Costs And Benefits Of Public Expenditure Programs

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Introduction The purpose of this paper is to critically examine and discuss the underlying theme of differences of opinion related perceptions of costs and benefits associated with public expenditure programs. In this course, three of the lessons that were closely connected were cost-benefit analysis, public expenditures related to social insurance and income maintenance, and expenditure programs for the poor. The goal of this analysis is to demonstrate how perceptions of costs and benefits for expenditure programs is often based more on rhetoric than actual fact. This paper begins with a brief review of the take-away of the three lessons from which this analysis is based. Then, a full examination of the relationship and issue of the perception of costs and benefits of public expenditure programs is provided.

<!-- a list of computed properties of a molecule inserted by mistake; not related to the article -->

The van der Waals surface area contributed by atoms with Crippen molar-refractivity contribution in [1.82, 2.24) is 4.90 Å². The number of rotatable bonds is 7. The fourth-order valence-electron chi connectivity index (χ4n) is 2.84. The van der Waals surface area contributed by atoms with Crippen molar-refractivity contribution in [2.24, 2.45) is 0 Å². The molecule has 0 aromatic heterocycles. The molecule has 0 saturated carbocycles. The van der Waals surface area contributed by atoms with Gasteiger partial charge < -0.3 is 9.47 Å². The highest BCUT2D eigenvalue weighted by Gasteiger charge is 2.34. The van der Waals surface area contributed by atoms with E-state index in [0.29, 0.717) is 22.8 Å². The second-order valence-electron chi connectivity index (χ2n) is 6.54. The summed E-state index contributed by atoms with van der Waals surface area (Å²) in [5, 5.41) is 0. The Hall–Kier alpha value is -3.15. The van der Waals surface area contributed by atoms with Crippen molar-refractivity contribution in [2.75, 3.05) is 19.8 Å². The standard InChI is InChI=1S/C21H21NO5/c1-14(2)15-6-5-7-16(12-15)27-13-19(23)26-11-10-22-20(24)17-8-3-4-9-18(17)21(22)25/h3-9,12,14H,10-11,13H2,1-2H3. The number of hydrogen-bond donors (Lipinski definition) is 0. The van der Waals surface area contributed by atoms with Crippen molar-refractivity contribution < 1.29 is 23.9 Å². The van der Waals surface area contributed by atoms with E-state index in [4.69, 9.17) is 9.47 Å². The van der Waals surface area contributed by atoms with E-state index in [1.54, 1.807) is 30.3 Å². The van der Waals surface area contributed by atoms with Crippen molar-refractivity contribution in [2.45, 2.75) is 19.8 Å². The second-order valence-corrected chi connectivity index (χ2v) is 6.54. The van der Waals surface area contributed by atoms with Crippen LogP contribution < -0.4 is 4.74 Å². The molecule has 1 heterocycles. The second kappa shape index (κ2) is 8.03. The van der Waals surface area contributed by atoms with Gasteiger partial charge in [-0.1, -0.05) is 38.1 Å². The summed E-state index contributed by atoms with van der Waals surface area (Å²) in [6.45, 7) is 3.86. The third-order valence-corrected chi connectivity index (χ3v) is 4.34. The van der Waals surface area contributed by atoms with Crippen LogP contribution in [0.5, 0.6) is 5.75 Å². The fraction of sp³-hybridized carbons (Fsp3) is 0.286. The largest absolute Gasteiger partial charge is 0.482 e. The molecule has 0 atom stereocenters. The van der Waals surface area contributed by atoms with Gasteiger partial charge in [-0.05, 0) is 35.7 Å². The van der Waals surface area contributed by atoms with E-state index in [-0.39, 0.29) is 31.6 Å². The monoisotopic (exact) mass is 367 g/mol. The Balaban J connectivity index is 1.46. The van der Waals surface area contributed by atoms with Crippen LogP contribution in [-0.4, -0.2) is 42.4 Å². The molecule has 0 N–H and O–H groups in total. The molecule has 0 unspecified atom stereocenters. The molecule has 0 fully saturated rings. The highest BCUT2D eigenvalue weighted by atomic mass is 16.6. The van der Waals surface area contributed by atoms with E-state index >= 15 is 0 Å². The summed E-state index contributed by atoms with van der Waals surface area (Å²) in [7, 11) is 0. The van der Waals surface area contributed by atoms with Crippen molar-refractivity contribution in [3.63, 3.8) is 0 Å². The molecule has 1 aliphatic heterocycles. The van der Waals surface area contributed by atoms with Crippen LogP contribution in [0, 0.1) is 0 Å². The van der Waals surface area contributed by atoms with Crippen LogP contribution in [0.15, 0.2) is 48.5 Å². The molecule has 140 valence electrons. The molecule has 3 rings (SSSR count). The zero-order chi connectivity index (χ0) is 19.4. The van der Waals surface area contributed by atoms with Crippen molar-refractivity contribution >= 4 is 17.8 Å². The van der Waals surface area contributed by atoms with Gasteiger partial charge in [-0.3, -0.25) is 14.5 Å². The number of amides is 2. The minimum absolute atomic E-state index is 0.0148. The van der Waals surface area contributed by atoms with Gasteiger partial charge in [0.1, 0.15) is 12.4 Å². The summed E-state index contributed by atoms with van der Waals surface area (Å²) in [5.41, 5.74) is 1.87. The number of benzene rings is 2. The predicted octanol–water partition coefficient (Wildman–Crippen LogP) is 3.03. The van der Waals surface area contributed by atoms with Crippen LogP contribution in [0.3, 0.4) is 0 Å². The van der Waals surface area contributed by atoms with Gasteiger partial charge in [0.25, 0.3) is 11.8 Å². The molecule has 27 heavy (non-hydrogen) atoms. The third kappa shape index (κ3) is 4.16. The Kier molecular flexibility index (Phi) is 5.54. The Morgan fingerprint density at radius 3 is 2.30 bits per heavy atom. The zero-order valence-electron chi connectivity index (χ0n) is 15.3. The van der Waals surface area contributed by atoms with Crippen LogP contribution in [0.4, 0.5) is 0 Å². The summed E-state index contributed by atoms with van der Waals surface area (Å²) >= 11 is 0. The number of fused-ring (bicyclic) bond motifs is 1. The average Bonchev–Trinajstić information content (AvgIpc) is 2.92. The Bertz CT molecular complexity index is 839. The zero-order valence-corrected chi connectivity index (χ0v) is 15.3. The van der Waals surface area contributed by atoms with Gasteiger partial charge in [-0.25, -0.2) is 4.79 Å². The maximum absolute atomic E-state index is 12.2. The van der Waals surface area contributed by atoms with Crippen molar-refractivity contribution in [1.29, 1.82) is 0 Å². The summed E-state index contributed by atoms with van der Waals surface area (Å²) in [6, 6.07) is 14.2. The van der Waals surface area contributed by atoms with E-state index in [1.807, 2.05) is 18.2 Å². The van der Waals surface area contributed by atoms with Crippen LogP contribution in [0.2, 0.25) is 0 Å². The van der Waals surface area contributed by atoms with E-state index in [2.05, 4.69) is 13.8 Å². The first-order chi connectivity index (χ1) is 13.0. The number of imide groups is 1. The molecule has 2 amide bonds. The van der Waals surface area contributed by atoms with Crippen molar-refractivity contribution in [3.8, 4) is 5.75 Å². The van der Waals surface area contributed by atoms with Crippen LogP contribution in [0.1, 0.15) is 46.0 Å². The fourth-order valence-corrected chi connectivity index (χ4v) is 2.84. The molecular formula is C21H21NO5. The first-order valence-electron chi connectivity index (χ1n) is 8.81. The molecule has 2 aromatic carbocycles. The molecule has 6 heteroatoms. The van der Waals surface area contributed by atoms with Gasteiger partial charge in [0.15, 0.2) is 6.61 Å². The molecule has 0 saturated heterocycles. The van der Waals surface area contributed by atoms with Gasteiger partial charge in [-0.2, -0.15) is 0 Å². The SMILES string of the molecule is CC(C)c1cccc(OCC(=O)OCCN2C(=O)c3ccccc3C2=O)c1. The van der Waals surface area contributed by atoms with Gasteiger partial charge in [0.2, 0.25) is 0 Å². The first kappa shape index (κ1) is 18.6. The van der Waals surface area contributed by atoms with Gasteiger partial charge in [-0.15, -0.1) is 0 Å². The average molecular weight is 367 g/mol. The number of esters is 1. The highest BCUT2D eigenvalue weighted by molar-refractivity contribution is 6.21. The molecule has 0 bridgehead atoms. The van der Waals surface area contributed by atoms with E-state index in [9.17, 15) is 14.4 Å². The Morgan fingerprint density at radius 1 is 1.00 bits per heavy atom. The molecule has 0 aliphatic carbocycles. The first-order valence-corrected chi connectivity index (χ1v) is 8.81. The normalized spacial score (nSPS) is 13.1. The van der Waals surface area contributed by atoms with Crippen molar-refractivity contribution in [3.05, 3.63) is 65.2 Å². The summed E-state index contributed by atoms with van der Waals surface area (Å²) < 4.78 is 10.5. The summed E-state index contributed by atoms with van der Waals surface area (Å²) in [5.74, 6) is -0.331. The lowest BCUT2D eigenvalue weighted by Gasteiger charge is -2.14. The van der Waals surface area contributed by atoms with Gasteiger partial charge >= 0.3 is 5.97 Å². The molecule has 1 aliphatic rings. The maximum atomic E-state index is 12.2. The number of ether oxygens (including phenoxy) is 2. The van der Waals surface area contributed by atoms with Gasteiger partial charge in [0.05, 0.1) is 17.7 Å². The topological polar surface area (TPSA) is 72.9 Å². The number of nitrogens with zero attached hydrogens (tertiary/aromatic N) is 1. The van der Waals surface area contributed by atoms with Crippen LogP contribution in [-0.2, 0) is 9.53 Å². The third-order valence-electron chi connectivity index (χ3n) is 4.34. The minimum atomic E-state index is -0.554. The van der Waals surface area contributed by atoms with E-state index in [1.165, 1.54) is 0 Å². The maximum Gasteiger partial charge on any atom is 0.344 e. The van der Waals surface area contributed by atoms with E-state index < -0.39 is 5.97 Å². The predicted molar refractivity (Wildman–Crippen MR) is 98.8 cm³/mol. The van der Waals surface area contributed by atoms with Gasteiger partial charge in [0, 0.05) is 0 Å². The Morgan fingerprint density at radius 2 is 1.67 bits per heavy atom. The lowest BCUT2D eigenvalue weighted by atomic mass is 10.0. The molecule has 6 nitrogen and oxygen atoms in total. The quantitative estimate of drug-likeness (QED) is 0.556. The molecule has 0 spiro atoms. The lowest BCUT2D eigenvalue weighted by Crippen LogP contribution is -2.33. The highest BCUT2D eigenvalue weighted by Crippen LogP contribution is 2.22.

Cost-Benefit Analysis The first lesson of importance related to this analysis was the lesson on cost-benefit analysis. On the surface, cost-benefit analysis is supposed to be a truly objective analysis of the costs associated with a particular project or program, and the benefits of that program (Driesen, 2005). If the costs outweigh the benefits, then the project or program is not undertaken. However, if the benefits outweigh the costs, regardless of what the perception might be about the project or program, then it is pursued. The deeper issue that must be considered is whether cost-benefit analysis is purely an objective task that is based solely on fiscal
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